Indescribable Revolution

Revolution by Jennifer Donnelly; published by Delacorte Press, New York, 2010; 472 pages.

It was all her fault and the guilt is eating her alive, starting with her sanity.  Andi Alpers watched her beloved little brother die unnecessarily one December morning, and in the two years since, the tragedy has taken its toll on her in so many ways.  Aside from the drugs (prescribed and self-medicating), her mother has sunken into a deeply profound depression, her father has left the family unofficially as he immerses himself in his science, and her senior year at Brooklyn Heights’ most prestigious private school is about to implode on her.  When her father returns home to find the dysfunction at home, he commits his wife to an asylum and takes Andi with him to Paris for winter break.  Can the combination of Paris, the French Revolution, a 200 year old girl, music, and an incredibly hot musician somehow bring Andi back from the edge of disaster?

I could not put this book down.  Okay, I only put it down to grab my iPod Touch and play the songs Andi mentions throughout the book.  Music plays a significant role in this book, literally becoming a character unto itself.  All obligations fell aside so I could finish this book in a single reading.  I love historical fiction, I love realistic fiction, and I love fantasy or supernatural/ghost stories.  Somehow, Jennifer Donnelly has captured what I love about all three genres and blended them into a highly readable book.  And as I proofread this paragraph, I realize just how badly I have failed to express the impact of this book.  Alas, I guess you’ll just have to read it for yourself.  Apparently, many young adults have done just that as it was selected in the Top Ten list of Best Fiction for Young Adults of 2010.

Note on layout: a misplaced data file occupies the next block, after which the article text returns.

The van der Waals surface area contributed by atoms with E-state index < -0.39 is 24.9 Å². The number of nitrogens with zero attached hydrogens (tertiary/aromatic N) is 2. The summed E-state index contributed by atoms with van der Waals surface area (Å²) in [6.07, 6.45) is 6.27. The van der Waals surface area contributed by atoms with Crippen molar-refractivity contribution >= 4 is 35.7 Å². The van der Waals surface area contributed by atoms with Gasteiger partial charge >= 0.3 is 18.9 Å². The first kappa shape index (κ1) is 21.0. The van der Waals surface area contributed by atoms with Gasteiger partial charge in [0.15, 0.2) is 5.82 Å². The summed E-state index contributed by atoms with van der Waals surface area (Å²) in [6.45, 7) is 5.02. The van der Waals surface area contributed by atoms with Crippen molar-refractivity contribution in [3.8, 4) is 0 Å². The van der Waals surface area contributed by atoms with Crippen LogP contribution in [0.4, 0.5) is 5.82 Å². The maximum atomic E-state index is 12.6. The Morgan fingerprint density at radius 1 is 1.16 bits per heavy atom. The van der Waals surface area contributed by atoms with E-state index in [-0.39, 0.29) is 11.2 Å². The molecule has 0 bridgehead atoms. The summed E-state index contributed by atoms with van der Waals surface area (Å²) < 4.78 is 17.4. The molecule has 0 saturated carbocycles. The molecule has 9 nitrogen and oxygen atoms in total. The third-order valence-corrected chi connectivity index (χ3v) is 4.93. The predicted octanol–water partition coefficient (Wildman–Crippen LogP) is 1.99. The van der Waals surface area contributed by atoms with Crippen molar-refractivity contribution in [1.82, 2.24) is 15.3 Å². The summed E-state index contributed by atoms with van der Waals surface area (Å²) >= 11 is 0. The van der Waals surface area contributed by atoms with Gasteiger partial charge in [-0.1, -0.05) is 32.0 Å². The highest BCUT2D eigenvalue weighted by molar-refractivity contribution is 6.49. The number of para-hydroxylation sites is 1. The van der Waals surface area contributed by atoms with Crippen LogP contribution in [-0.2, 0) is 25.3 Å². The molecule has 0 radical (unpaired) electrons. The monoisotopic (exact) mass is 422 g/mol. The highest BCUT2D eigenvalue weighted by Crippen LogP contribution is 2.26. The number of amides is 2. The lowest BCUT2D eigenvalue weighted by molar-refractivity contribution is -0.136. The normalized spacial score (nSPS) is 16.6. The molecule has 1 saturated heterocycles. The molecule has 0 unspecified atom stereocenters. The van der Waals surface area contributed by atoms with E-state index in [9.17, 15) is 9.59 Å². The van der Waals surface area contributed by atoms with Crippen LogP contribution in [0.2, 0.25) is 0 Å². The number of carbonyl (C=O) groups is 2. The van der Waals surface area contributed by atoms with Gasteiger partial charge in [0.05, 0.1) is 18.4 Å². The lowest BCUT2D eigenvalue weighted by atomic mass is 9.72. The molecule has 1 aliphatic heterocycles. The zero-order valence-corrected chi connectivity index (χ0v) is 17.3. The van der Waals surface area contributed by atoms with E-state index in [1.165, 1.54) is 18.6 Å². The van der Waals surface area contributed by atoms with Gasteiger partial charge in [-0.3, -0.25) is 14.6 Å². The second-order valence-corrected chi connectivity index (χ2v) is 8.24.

I did stop to play some of the music mentioned throughout the book.  If you’re interested in doing the same thing, and I think you’ll want to as the songs help describe the state of mind of the characters, you can check out the playlist on YALSA’s blog, The Hub, here.  If any of the history sparks your interest, or if you’re a librarian or teacher interested in a book discussion, you will want to read over the Reader’s Guide from the publisher (  The author has also included an extensive bibliography/webliography at the end of the novel.

5P     4Q     Grade Level: 8-12

Cover Art: the yin-yang of Andi and Alex, black-and-white and color, photo and painting, capture the story.  The juxtaposition should generate enough interest that this book will be picked up and the jacket flap read.

From Reading List: Best Fiction for Young Adults (Top Ten) 2010


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